In this issue of Design News, you'll find a special package of stories on how to shorten design cycles. Cutting design time is one of the biggest challenges engineers face, according to our most recent Simmons Study of the design engineering universe. There's lots of reasons for that, including increased competition both domestically and globally. But, in the end, it all comes down to money.
Why do companies want to shorten design cycles? Because, all things being equal, the company that gets to market first with a new product recaptures its investment sooner. Hence, the company may make more money with the product than competitors who get to market later.
According to financial gurus, a dollar today is worth more than a dollar tomorrow. So, companies convert all future cash flows into present dollars to find the net present value (NPV) of a project. According to Managing Editor Karen Field, a mechanical engineer who has re-searched the topic, the formula finance managers use is:
Co is the initial investment, Cn is the annual sales, and r is the rate of return.
Using the formula, Karen calculates that if you invest $100 million in a project at a 15% rate of return and expect to generate $337.5 million in sales over five years ($37.5 million the first year, and $75 million each of the next four), the NPV of the project is $119 million. Payback is three years. But, if a competitor makes the same investment in the same technology and gets the product to market six months sooner, (NPV = $151 million) it can shave a full year from the payback period. Quicker payback, faster profits, more potential earnings.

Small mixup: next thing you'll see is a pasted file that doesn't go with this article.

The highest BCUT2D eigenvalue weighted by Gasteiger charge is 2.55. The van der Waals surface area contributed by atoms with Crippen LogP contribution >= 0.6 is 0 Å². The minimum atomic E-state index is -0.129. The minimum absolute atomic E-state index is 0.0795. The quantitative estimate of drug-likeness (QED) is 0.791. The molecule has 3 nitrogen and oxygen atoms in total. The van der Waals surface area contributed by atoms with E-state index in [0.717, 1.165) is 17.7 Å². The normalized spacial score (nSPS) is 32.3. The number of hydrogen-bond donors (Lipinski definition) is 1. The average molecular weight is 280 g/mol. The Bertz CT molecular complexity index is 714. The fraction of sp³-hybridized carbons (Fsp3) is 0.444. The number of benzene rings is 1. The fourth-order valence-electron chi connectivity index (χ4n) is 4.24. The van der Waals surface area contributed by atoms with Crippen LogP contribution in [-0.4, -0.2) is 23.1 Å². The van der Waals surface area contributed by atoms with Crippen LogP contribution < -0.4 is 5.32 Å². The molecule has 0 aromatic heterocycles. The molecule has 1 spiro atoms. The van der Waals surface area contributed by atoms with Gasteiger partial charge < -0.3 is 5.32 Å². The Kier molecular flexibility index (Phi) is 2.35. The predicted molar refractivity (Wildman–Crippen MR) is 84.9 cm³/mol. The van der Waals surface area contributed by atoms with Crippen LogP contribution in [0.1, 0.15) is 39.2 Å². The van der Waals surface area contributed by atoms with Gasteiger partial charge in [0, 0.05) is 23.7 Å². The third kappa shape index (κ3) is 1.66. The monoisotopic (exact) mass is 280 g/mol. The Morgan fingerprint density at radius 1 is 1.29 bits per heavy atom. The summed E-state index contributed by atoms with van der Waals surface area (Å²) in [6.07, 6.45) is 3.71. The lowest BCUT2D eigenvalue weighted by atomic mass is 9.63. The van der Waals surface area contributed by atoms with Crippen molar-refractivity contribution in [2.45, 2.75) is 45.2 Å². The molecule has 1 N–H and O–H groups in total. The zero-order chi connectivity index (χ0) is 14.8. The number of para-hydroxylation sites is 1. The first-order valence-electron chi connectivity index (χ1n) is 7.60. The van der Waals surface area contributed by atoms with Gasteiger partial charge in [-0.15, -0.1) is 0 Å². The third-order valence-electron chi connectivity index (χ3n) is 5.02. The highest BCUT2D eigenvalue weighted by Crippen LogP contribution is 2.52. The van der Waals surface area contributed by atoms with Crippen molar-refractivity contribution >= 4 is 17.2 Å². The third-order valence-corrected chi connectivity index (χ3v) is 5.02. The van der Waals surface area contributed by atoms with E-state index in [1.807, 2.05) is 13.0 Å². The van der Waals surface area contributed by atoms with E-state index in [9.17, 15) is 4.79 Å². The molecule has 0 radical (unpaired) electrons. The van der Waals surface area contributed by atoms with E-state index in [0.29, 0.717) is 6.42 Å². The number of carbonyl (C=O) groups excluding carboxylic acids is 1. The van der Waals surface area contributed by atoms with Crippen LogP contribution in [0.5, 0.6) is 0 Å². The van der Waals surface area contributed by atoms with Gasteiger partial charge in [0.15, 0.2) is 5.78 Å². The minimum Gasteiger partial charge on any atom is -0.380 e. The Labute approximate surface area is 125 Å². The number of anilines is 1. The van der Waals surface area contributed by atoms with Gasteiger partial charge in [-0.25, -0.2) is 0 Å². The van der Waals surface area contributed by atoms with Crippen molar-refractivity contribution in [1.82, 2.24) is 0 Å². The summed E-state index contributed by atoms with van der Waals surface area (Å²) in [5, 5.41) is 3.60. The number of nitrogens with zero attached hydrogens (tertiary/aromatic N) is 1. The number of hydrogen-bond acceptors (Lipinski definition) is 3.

Where does product quality come into the equation? It's implied in the estimate of rate of return, say the financial suits. But not for engineers: Quality for them is primary.
The message for engineers: The math is important, but let the bean counters deal with it. Engineers should continue to deal with the hidden factor--quality. Do everything you can to shorten design time, use every tool at your disposal, but don't get distracted from your primary goal: designing quality products.